What are the environmental issues for PVC?
PVC is arguably one of the most scrutinised materials in the world. In a study done by the CSIRO in 2001(1) which discussed some of the scientific issues surrounding the use of PVC the following quote largely sums up the history of this situation:
"As with many controversial subjects, there exist conflicting results and differing interpretations of the same data with regard to the issues relating to PVC. Dean (1995) summarises the situation precisely when he states a large number of the perceived risks from e.g. PVC, dioxins, incineration, furnace ash, waste fuel oil, etc are derived from assumptions that have been unsupported or refuted by later studies, but which remain strongly in the public mind".
Some green groups have questioned the environmental performance of PVC with reference to a range of issues relating to:
- chlorine and vinyl chloride monomer (VCM)
- dioxin - created during manufacture and incineration
- use of hazardous chemicals such as heavy metals and plasticisers.
(Note: each of these issues is dealt with individually and in detail later in this section on frequently asked questions.)
"The focus of this debate was initially concerned with the manufacture of PVC but has now shifted to the use and disposal of the material" (1). This shift is likely due to the resolution of the manufacturing issues that were largely OH&S in nature.
In 1998 and 2001, the CSIRO extensively reviewed recent scientific literature on PVC and concluded: "the balance of available evidence indicates that PVC in its building and construction applications has no more effect on the environment than its alternatives".
In 2004 the US Green Building Council PVC Task Group issued a draft report on PVC related materials. This draft report was based on an analysis of over 2400 scientific papers, submissions from green groups, the building industry and PVC industries. The report concludes "the available evidence does not support a conclusion that PVC is consistently worse than alternative materials on a life cycle environmental and health basis".
Furthermore in 2004 the European Parliament commissioned a Life Cycle Analysis (LCA) study on PVC - "Life Cycle Assessment of PVC & of Competing Materials". This report found no evidence to support a bias against PVC and as a result has placed no restrictions on its use.
(1) "A discussion of some of the scientific issues concerning the use of PVC", Dr P Coghlan, CSIRO, 2001
How is Chlorine and Vinyl Chloride Monomer (VCM) manufactured?
PVC production is a major user of chlorine, consuming around 35% of the manufactured chlorine in the world. Chlorine is used in many products we rely on - medicines, water disinfection, paper and paints to name a few. Chlorine plays a key role in many chemical processes. Whilst there are many naturally occurring compounds containing chlorine it does not naturally exist in its pure state. The manufacture of chlorine involves the breaking down of common salt by electrolysis into chlorine and caustic soda (used in other industrial processes such as aluminium refining).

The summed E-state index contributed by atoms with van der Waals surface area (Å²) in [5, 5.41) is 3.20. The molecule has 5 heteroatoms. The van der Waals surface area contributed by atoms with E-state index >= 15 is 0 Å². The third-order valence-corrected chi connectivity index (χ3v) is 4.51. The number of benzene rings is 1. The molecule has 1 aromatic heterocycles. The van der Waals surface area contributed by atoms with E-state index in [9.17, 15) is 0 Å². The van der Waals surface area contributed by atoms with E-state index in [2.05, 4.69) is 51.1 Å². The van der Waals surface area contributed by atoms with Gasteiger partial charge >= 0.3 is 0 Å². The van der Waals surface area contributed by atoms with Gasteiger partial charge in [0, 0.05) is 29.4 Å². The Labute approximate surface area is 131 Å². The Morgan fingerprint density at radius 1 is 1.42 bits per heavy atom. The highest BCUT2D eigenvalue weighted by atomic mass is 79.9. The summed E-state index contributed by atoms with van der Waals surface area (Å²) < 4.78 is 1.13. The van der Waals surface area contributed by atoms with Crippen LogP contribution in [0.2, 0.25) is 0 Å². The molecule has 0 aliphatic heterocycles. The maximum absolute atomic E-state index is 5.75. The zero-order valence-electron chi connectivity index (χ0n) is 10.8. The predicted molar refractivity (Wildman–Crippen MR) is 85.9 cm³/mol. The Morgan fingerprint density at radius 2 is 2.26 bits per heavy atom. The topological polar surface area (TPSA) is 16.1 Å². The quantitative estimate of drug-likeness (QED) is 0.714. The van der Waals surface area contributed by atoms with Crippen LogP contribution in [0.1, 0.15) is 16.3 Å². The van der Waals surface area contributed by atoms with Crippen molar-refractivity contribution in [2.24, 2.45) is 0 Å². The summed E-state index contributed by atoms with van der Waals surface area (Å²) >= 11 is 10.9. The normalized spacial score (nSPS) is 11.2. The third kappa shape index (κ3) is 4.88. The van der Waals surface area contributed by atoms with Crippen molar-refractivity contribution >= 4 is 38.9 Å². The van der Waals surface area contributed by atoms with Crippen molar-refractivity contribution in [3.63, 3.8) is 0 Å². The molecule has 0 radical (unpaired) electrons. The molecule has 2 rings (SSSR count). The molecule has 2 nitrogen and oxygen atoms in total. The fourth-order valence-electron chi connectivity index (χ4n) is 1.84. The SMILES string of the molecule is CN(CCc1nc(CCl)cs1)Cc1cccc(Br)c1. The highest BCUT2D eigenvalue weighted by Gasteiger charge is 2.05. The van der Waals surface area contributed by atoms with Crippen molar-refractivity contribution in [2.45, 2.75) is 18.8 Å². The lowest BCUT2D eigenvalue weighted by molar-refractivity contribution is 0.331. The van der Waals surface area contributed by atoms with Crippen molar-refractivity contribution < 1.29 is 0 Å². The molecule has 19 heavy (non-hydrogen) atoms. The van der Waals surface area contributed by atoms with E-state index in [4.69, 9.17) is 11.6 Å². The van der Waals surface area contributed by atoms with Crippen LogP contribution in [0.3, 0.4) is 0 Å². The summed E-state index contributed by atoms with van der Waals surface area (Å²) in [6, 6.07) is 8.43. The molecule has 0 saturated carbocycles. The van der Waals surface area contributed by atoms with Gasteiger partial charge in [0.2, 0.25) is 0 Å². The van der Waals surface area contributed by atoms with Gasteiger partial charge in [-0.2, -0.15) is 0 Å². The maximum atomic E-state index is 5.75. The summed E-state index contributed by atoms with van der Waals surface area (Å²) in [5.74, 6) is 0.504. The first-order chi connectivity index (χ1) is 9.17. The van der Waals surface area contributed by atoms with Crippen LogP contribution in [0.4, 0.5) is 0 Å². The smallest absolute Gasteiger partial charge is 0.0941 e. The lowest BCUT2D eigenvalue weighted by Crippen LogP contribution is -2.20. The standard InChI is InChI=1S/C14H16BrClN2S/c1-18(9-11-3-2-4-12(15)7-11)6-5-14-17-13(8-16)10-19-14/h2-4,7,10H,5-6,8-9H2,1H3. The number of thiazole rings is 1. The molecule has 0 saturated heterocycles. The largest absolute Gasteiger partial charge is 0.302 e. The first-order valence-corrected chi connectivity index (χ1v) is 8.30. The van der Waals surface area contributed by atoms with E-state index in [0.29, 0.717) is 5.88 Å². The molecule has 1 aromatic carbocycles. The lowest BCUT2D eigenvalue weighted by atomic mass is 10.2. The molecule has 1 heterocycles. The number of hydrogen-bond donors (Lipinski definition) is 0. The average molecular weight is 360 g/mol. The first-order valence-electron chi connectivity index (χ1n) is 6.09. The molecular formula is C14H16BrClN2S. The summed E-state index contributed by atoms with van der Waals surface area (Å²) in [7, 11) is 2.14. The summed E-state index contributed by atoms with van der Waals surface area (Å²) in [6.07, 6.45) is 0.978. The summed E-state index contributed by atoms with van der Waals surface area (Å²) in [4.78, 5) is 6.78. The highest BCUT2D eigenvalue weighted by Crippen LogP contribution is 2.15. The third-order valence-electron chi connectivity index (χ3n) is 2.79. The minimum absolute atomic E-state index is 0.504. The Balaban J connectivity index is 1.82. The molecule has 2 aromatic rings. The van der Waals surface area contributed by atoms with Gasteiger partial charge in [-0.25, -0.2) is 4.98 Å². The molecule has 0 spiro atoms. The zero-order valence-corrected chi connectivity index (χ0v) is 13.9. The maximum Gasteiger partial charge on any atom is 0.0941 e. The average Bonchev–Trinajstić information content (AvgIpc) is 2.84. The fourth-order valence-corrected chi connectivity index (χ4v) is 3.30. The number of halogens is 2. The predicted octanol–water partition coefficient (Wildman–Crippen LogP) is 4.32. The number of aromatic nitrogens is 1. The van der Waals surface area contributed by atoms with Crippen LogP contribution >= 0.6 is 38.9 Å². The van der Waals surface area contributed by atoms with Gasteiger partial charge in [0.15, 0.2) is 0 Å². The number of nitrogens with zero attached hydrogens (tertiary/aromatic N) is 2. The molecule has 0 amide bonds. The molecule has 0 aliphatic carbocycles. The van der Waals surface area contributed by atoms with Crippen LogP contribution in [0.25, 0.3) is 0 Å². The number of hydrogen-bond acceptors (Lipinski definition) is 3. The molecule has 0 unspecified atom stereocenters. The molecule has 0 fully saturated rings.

Chlorine is reacted with Ethylene to form VCM which is then polymerised to form PVC.
Should I be concerned about VCM?
Consumers are not at risk from exposure to VCM. VCM is only present in the polymer raw material stage.
VCM is known to cause a rare form of liver cancer after prolonged high level exposure. The only known deaths as a consequence of contact with VCM have occurred to people involved in the manufacture of PVC. As a result appropriate OH&S procedures have been in place since the mid 1970’s dictating the methods of safe handling of this material. In addition appropriate safe working exposures are in place and manufacturing sites are constantly monitored to ensure a safe working environment is maintained. VCM is very well controlled in the workplace. Confirming the success of this control there have been no known cases of this rare cancer found in workers who have entered the industry since the mid 1970’s.
Is PVC a significant source of dioxin?
PVC pipe contains no dioxin.
The principal sources of dioxin in the western world are municipal and medical waste incinerators - particularly older facilities. In Australia the incinerators are few in number and relatively new and have been engineered to produce very little dioxin. An investigation for Environment Australia in 1998 found that 60-80% of dioxin emissions to air in Australia arise from agricultural burning off, residential wood combustion and bushfires. Waste incinerators and halogen chemical manufacture (including chlorine and PVC production), together contribute less than 1% to the total. This report is available on-line at http://www.ea.gov.au/industry/chemicals/dioxins/pubs/dioxins.pdf. Other more significant dioxin sources include the combustion of coal, ferrous and non ferrous metal manufacture and internal combustion engines.
The level of dioxins in the global environment peaked in the late 1960s and early 1970s. Japanese Government data shows that daily human intake of dioxins fell by 75 per cent between 1977 and 1998 (2). The US EPA has reported that dioxin emissions in the US fell by 80 per cent between 1987 and 1995 (3).
This significant reduction in dioxin emissions is in stark contrast to PVC production that has trebled over the past 20 years - highlighting that the production, use and disposal of PVC has no direct link to dioxin production.
The Swedish EPA found that "a reduction in the PVC content of waste will not change the amount of dioxin emissions in flue gases, or significantly reduce the dioxin content in residual products from flue-gas treatment plants."(4).
(2) Ministerial Council on Dioxin Policy, (1999) Dioxins, Japan.